National Security Archive Seeks Cold War Documents
on Covert Operations in Iran, Italy

WASHINGTON, May 13, 1999 — Challenging seven years of the CIA's broken promises on declassification, the National Security Archive at George Washington University today filed a Freedom of Information lawsuit in U.S. District Court against the CIA to force the declassification of key documents on the agency's role in the European elections of 1948 and the coup in Iran in 1953.

Since January 1992, three Directors of Central Intelligence have acknowledged these two covert operations and pledged to release the relevant documents, "warts and all," on Iran and Italy and nine other Cold War operations. But last July, after having released only a tiny fraction of the CIA's historical documents, DCI George Tenet called a halt to the process and specifically noted that review of the 1948 elections and the 1953 coup documents would be held "in abeyance for the time being."
The suit also seeks CIA-prepared biographies of nine former Cold War Communist leaders of Eastern Europe. Seven of the nine are dead, and the remaining two have not been in power for more than a decade. But the CIA refuses even to confirm or deny the existence of the biographies. The Archive first requested these documents under the Freedom of Information Act in 1995.

"As CIA Director James Woolsey testified in 1993, these documents are vitally important not just for history but for government accountability and for informed current policy making," said Tom Blanton, Executive Director of the National Security Archive. Blanton noted that the Iran documents at issue, for example, would help enormously in fostering the dialogue just beginning between the United States and Iran.

"My clients have waited for seven years believing the CIA's promises, only to find out that, as the New York Times reported, no serious effort to declassify these documents was ever really made," said Thomas Susman, the Archive's attorney at the D.C. law firm of Ropes & Gray. "Unfortunately, they have found out that the only way to get the CIA to do what it promised and deliver what it owes the American people is to sue." The other attorneys on the case are Moira Roberts at Ropes & Gray and Archive General Counsel Kate Martin.

The National Security Archive, a project of the Fund for Peace, is a non-profit research institution and library located at the George Washington University. Underwritten by foundation grants and publication royalties, the Archive pushes for greater government openness and collects and publishes Freedom of Information Act documents.


''The Intelligence Community and the CIA in particular must build on the openness
Director Webster has encouraged to develop better popular understanding and support for U.S. intelligence activities."
—Robert Gates during his confirmation hearings to become DCI, September 16, 1991

"Initiate in the near-term the declassification of specific events, particularly those which are repeatedly the subject of false allegations, such as the 1948 Italian Elections, the 1953 Iranian Coup, 1954 Guatemalan Coup, 1958 Indonesian Coup and the Cuban Missile Crises in 1962 [and n]otify the public of the availability of the resulting materials."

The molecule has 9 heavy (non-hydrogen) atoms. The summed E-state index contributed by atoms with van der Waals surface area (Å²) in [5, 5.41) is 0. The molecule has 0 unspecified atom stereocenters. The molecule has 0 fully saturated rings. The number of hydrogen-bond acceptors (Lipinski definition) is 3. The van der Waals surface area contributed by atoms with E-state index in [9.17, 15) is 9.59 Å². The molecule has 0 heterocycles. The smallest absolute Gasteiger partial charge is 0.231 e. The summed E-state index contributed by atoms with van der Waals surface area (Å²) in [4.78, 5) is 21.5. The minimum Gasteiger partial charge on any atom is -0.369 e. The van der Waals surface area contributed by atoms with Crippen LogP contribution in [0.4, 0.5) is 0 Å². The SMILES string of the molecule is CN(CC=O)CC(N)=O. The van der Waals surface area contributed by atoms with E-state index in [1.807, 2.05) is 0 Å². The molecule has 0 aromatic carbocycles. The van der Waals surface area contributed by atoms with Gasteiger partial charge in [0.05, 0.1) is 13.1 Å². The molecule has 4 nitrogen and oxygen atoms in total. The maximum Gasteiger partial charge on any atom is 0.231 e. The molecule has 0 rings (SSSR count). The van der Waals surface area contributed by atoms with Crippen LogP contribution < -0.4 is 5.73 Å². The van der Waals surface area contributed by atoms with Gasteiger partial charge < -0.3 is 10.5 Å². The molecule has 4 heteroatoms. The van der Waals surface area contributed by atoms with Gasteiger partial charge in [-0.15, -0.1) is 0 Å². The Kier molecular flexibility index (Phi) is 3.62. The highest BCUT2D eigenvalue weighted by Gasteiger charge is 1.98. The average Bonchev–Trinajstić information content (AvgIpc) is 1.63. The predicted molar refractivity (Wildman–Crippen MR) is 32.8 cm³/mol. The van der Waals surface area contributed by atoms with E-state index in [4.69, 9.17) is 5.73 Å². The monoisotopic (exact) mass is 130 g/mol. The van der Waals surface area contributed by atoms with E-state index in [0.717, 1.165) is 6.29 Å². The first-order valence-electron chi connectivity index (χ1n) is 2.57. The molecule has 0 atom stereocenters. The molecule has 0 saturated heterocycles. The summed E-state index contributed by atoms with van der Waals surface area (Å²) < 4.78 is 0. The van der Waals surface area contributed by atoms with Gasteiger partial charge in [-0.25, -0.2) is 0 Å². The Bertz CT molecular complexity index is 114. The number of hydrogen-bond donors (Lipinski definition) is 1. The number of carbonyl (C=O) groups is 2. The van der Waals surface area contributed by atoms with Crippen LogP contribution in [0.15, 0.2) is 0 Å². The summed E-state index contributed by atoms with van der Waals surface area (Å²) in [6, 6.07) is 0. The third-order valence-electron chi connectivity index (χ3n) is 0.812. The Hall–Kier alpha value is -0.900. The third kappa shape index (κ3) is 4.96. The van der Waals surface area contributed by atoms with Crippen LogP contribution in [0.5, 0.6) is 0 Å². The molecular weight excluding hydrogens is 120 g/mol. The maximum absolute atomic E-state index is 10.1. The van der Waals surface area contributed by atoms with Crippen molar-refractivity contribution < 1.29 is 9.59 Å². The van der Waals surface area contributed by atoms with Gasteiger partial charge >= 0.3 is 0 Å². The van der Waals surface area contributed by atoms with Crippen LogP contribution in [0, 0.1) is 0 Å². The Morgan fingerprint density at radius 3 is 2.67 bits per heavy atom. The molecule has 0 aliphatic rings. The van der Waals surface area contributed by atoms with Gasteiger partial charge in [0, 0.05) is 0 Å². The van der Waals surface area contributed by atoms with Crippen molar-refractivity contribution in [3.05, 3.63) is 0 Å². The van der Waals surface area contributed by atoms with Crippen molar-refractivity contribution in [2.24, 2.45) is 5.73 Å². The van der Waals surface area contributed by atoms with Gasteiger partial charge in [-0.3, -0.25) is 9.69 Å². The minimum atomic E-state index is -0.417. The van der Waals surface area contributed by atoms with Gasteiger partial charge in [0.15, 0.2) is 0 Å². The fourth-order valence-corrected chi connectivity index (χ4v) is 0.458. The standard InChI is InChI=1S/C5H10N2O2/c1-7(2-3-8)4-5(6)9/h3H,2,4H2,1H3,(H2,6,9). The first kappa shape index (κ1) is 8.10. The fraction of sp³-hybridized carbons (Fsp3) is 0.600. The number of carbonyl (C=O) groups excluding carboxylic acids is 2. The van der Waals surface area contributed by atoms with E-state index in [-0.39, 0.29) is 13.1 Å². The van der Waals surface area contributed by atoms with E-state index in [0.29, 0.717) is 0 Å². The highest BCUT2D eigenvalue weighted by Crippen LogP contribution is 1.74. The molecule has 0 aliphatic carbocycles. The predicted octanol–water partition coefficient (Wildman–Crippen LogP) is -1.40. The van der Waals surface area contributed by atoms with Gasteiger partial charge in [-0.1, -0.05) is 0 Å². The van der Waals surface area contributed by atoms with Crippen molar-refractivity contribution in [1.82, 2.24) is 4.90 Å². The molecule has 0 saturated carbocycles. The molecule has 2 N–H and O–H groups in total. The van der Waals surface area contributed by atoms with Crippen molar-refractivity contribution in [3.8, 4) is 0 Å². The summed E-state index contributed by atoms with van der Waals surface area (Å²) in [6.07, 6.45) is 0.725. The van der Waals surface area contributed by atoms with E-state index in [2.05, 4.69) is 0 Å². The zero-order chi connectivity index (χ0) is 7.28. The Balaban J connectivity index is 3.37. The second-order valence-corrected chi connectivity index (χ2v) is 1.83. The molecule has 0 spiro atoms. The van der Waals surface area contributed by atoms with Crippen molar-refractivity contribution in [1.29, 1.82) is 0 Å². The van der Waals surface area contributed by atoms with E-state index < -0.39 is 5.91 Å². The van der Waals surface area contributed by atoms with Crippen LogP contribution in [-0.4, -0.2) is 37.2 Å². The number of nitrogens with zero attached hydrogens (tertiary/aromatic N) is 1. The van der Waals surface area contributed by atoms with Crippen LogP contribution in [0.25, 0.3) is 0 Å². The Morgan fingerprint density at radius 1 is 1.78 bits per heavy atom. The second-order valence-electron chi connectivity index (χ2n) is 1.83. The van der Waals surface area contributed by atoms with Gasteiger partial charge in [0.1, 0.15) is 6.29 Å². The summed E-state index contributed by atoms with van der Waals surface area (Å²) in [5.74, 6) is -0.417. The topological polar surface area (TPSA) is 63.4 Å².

—Recommendation of the CIA's Task Force on Openness, 1991 (Gates accepted this recommendation in January 1992, promising "a bias toward declassification" of these documents)

"I have also directed review for declassification of significant Cold War covert actions more than 30 years old. These include the following: activities in support of democracy in France and Italy in the 1940s and 1950s; support to anti-Sukarno rebels in Indonesia in 1958; support to Tibetan guerrillas in the 1950s and early 1960s; operations against North Korea during the Korean War; and, operations in Laos in the 1960s. In reviewing these actions for declassification, we are building on the steps my predecessors took in announcing plans to declassify records on the Bay of Pigs operation, the coups against President Arbenz of Guatemala and against Prime Minister Mossadeqh in Iran, and operations in the Dominican Republic and the Congo."
    "To remain confident as we face the future we must learn from our past, and that learning must be based on information that is both accurate and as comprehensive as possible. Just as revelations about intelligence required the history of World War II to be rewritten, so too the information we have may require a rewriting of critical events in the Cold War. The events of the last four years have rendered obsolete much of the language of our generation -- the language of containment, of confrontation, of cold war with the Soviet Union -- and with it the need to keep much of this information classified. Scholars and historians have researched and written a great deal on the key events of the Cold War. It is time that we contribute to their work and to our collective understanding of this extraordinary period in history."